Article

Urinary Copper Elevation in a Mouse Model of Wilson's Disease Is a Regulated Process to Specifically Decrease the Hepatic Copper Load

Department of Physiology, Johns Hopkins University, School of Medicine, Baltimore, Maryland, USA.
PLoS ONE (Impact Factor: 3.23). 06/2012; 7(6):e38327. DOI: 10.1371/journal.pone.0038327
Source: PubMed

ABSTRACT

Body copper homeostasis is regulated by the liver, which removes excess copper via bile. In Wilson's disease (WD), this function is disrupted due to inactivation of the copper transporter ATP7B resulting in hepatic copper overload. High urinary copper is a diagnostic feature of WD linked to liver malfunction; the mechanism behind urinary copper elevation is not fully understood. Using Positron Emission Tomography-Computed Tomography (PET-CT) imaging of live Atp7b(-/-) mice at different stages of disease, a longitudinal metal analysis, and characterization of copper-binding molecules, we show that urinary copper elevation is a specific regulatory process mediated by distinct molecules. PET-CT and atomic absorption spectroscopy directly demonstrate an age-dependent decrease in the capacity of Atp7b(-/-) livers to accumulate copper, concomitant with an increase in urinary copper. This reciprocal relationship is specific for copper, indicating that cell necrosis is not the primary cause for the initial phase of metal elevation in the urine. Instead, the urinary copper increase is associated with the down-regulation of the copper-transporter Ctr1 in the liver and appearance of a 2 kDa Small Copper Carrier, SCC, in the urine. SCC is also elevated in the urine of the liver-specific Ctr1(-/-) knockouts, which have normal ATP7B function, suggesting that SCC is a normal metabolite carrying copper in the serum. In agreement with this hypothesis, partially purified SCC-Cu competes with free copper for uptake by Ctr1. Thus, hepatic down-regulation of Ctr1 allows switching to an SCC-mediated removal of copper via kidney when liver function is impaired. These results demonstrate that the body regulates copper export through more than one mechanism; better understanding of urinary copper excretion may contribute to an improved diagnosis and monitoring of WD.

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    • "As body size and lifespan of rodents clearly hampers long-term sequential liver biopsies, longitudinal studies on liver samples following individual animals in time until chronic hepatitis has developed are not available. In contrast to the impossibility to acquire sequential mouse liver biopsies urinary copper excretion could be measured longitudinally as described in a recent study on ATP7b À/À mice [24]. "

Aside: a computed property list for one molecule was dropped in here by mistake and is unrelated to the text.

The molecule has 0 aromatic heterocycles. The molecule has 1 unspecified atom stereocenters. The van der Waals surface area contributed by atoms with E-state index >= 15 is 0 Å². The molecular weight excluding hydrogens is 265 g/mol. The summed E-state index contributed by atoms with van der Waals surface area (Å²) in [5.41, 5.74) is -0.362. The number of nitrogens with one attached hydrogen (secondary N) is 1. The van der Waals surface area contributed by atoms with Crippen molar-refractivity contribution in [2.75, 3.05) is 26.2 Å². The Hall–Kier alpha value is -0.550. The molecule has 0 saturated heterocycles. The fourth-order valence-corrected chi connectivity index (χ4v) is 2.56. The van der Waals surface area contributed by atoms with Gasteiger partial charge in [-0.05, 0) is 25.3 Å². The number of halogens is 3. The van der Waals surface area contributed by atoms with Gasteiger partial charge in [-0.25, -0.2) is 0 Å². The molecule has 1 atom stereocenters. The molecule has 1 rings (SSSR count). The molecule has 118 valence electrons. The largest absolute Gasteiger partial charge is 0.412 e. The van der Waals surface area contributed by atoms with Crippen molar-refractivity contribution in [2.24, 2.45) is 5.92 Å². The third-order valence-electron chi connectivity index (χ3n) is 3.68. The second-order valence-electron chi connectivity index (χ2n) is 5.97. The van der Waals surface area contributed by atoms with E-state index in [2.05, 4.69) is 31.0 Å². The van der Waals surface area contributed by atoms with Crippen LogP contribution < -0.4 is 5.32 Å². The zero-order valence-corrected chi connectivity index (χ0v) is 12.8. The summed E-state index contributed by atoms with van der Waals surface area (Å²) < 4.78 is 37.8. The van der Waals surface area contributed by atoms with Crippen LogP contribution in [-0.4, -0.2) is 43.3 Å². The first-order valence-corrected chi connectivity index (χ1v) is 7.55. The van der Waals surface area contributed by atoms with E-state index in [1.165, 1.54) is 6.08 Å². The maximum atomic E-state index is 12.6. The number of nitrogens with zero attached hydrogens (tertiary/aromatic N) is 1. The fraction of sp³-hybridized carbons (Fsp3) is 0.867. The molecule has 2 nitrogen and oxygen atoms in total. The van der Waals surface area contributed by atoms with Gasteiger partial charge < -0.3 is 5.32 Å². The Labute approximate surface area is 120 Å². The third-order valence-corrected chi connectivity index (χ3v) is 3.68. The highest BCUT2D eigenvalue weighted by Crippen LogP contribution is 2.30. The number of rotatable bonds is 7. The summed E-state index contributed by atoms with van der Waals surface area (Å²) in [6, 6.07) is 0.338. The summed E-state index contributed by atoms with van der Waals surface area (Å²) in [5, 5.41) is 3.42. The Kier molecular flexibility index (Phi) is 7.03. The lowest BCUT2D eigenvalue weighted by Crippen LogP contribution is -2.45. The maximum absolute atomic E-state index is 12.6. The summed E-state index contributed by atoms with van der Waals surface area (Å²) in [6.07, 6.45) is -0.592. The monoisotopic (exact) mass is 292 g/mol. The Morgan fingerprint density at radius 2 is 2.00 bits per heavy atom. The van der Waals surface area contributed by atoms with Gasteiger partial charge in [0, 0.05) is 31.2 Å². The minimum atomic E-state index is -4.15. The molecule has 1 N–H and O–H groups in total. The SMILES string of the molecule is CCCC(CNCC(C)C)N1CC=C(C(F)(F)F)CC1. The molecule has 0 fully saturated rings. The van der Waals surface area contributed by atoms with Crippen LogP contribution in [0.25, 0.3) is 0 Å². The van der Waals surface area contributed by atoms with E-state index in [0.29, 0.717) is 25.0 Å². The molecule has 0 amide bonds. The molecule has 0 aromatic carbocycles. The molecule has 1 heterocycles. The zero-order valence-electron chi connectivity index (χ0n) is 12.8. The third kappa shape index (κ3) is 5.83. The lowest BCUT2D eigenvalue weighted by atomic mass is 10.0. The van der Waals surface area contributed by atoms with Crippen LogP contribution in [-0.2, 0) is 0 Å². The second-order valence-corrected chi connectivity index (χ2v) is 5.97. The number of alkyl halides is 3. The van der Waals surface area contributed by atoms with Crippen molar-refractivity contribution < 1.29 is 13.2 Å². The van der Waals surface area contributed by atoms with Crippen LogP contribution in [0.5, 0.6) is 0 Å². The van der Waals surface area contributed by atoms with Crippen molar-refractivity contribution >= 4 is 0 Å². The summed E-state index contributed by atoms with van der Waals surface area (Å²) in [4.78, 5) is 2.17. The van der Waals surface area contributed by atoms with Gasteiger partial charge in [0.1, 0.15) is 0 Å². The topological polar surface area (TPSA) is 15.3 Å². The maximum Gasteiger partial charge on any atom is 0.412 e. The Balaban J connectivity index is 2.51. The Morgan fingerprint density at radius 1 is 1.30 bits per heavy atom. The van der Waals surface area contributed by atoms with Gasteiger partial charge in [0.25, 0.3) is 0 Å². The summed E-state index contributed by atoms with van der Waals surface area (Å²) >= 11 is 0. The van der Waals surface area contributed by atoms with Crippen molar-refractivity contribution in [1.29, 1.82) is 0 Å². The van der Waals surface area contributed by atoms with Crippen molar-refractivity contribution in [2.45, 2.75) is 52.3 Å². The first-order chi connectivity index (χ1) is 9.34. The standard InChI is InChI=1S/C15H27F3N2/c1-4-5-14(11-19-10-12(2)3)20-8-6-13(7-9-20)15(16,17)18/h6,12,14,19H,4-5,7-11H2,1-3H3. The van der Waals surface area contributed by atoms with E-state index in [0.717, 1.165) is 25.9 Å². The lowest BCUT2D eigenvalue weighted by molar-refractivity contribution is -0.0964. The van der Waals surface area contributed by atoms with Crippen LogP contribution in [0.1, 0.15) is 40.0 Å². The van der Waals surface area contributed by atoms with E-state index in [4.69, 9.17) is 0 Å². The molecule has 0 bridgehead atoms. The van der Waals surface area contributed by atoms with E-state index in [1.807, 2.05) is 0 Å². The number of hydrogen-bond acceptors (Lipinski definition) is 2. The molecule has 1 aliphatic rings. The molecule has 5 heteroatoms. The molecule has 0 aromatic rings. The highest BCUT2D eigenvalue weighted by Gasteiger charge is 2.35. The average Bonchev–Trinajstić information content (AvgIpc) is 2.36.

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    • "As suggested in previous studies [18], [28], [29], copper is supposed to progressively accumulate in LEC hepatocytes during the first weeks of life until cytosolic storage capacities are overwhelmed. This could be accelerated by a massive burden of dietary copper as recently reported by Siaj et al. [18]. "
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    • "n , the regulation of intracellular Cu is complex and other yet to be characterized Cu transport path - ways may also be altered in PD . It has recently been shown , for example , that downregulation of Ctr1 in a murine model of Wilson disease is linked to the appearance of a redundant mechanism of Cu transport , the 2 - kDa small copper carrier ( Gray et al . , 2012 ) . A second Ctr protein , structurally related to Ctr1 , has also been identified in mammals , designated Copper transporter 2 ( Ctr2 ) . This protein has not been identified in human tissue but is thought to play a role in low - affinity Cu import ( Bertinato et al . , 2008 ) and in intracellular Cu mobilization ( Rees and Thiele , 20"
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